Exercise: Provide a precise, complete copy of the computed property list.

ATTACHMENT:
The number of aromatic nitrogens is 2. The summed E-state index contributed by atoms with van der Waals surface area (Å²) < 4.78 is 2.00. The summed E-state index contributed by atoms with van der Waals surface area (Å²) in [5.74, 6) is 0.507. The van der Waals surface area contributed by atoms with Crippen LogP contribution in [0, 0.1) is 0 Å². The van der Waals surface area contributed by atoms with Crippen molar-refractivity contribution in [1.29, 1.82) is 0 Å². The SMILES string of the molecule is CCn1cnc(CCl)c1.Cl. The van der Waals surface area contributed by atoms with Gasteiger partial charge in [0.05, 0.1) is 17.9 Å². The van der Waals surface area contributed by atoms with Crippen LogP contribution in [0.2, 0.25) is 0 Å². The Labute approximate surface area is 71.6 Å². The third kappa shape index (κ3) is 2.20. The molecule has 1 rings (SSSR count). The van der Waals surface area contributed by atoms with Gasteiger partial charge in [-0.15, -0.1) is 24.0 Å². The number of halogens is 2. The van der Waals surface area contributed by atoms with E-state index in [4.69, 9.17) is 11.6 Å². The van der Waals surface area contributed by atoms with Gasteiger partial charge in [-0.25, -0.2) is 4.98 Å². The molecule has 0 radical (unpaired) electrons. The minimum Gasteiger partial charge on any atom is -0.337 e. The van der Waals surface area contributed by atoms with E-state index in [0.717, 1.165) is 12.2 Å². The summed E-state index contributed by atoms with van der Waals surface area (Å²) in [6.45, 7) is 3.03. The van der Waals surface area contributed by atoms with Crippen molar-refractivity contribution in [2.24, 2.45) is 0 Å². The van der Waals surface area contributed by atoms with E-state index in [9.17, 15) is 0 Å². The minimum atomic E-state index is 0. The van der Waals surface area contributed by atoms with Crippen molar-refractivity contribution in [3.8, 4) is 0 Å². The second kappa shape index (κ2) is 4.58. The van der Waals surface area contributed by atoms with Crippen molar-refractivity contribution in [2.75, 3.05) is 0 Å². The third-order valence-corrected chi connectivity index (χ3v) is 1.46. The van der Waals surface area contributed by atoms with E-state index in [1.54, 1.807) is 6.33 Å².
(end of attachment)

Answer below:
The number of aromatic nitrogens is 2. The summed E-state index contributed by atoms with van der Waals surface area (Å²) < 4.78 is 2.00. The summed E-state index contributed by atoms with van der Waals surface area (Å²) in [5.74, 6) is 0.507. The van der Waals surface area contributed by atoms with Crippen LogP contribution in [0, 0.1) is 0 Å². The van der Waals surface area contributed by atoms with Crippen molar-refractivity contribution in [1.29, 1.82) is 0 Å². The SMILES string of the molecule is CCn1cnc(CCl)c1.Cl. The van der Waals surface area contributed by atoms with Gasteiger partial charge in [0.05, 0.1) is 17.9 Å². The van der Waals surface area contributed by atoms with Crippen LogP contribution in [0.2, 0.25) is 0 Å². The Labute approximate surface area is 71.6 Å². The third kappa shape index (κ3) is 2.20. The molecule has 1 rings (SSSR count). The van der Waals surface area contributed by atoms with Gasteiger partial charge in [-0.15, -0.1) is 24.0 Å². The number of halogens is 2. The van der Waals surface area contributed by atoms with E-state index in [4.69, 9.17) is 11.6 Å². The van der Waals surface area contributed by atoms with Gasteiger partial charge in [-0.25, -0.2) is 4.98 Å². The molecule has 0 radical (unpaired) electrons. The minimum Gasteiger partial charge on any atom is -0.337 e. The van der Waals surface area contributed by atoms with E-state index in [0.717, 1.165) is 12.2 Å². The summed E-state index contributed by atoms with van der Waals surface area (Å²) in [6.45, 7) is 3.03. The van der Waals surface area contributed by atoms with Crippen molar-refractivity contribution in [2.24, 2.45) is 0 Å². The van der Waals surface area contributed by atoms with E-state index in [9.17, 15) is 0 Å². The minimum atomic E-state index is 0. The van der Waals surface area contributed by atoms with Crippen molar-refractivity contribution in [3.8, 4) is 0 Å². The second kappa shape index (κ2) is 4.58. The van der Waals surface area contributed by atoms with Crippen molar-refractivity contribution in [2.75, 3.05) is 0 Å². The third-order valence-corrected chi connectivity index (χ3v) is 1.46. The van der Waals surface area contributed by atoms with E-state index in [1.54, 1.807) is 6.33 Å².